40) Ray Charles – “Georgia on My Mind”

 R&B rave-ups like “I Got a Woman” and “What’d I Say” may have marked Ray Charles as an innovator, but it was covers of old standards and country tunes that made him a star.  That’s not to say that Charles had sold out in his bid to cross over to pop audiences. He had always been indebted to the sophistication of ’40s swing/jump blues icon Louis Jordan, and, no matter what he sang, his voice and phrasing were always distinctly Ray Charlesian.  Still, it’s no surprise that Charles’s first #1 hit is an old Hoagy Carmichael chestnut.  What’s more surprising is that  it had never been a major hit for anyone since its 1930 composition.  Charles claims the title of “definitive version” by the first chorus, the weariness in his voice expressing his restlessness on the long road back to Georgia.  The conflating of Georgia, a woman, with Georgia, the state, is a neat trick, done subtly enough that it adds extra depth to the song rather than being a corny gimmick.  But the overbearing backup singers and gaudy strings, surely included to appeal to white audiences, lessen the recording’s impact.  While “Georgia on My Mind” deservedly became one of Charles’s most famous songs, it’s a lot easier from a 21st century perspective to appreciate his more gospelly, organic-sounding versions from later decades.  Even with the syrupy production, though, Charles’s voice and piano always ring out, clear and distinct. 7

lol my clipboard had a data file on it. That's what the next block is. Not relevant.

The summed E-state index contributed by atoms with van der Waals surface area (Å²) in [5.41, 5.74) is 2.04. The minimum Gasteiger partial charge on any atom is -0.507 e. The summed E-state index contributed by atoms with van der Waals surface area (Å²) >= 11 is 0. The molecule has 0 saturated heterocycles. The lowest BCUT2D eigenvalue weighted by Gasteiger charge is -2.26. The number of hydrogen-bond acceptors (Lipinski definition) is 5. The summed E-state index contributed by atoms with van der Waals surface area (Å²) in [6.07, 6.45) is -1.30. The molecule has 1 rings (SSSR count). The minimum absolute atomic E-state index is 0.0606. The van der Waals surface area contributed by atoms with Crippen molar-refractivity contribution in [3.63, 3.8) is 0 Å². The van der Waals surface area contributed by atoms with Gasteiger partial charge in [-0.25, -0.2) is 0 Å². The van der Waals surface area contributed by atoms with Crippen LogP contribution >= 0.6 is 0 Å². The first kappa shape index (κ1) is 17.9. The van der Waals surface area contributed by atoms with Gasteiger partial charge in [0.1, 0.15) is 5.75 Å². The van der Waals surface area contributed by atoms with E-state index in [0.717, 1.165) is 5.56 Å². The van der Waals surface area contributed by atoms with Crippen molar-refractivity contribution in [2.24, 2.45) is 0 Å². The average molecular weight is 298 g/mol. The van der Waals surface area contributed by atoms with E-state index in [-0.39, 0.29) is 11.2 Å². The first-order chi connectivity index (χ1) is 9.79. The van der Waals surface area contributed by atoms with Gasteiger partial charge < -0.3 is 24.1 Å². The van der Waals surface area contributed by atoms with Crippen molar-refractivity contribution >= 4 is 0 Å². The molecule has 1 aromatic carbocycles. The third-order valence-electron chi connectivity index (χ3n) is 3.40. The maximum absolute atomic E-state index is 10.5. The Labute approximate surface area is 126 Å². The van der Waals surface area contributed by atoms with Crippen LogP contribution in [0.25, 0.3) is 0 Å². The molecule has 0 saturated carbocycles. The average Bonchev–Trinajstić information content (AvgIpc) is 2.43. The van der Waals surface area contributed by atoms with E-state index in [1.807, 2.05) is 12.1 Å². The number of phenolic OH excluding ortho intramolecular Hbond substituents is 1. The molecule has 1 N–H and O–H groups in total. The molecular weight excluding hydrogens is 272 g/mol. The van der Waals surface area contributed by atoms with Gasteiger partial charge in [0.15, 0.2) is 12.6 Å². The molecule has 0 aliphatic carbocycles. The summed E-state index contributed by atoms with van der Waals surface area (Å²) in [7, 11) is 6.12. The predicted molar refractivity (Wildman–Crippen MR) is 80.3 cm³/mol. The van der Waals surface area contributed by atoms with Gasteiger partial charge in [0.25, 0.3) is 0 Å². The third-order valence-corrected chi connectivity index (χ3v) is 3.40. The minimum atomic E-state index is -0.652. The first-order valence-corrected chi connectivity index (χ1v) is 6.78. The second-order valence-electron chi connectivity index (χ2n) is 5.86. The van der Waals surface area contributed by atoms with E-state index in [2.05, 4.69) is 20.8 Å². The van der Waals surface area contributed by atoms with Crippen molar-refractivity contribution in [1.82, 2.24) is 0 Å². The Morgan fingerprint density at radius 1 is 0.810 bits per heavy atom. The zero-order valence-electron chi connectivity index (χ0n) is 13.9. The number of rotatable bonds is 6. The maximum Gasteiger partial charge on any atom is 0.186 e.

Hit #1 on November 14, 1960; total of 1 week at #1
40 of 965 #1’s reviewed; 4.15% through the Hot 100


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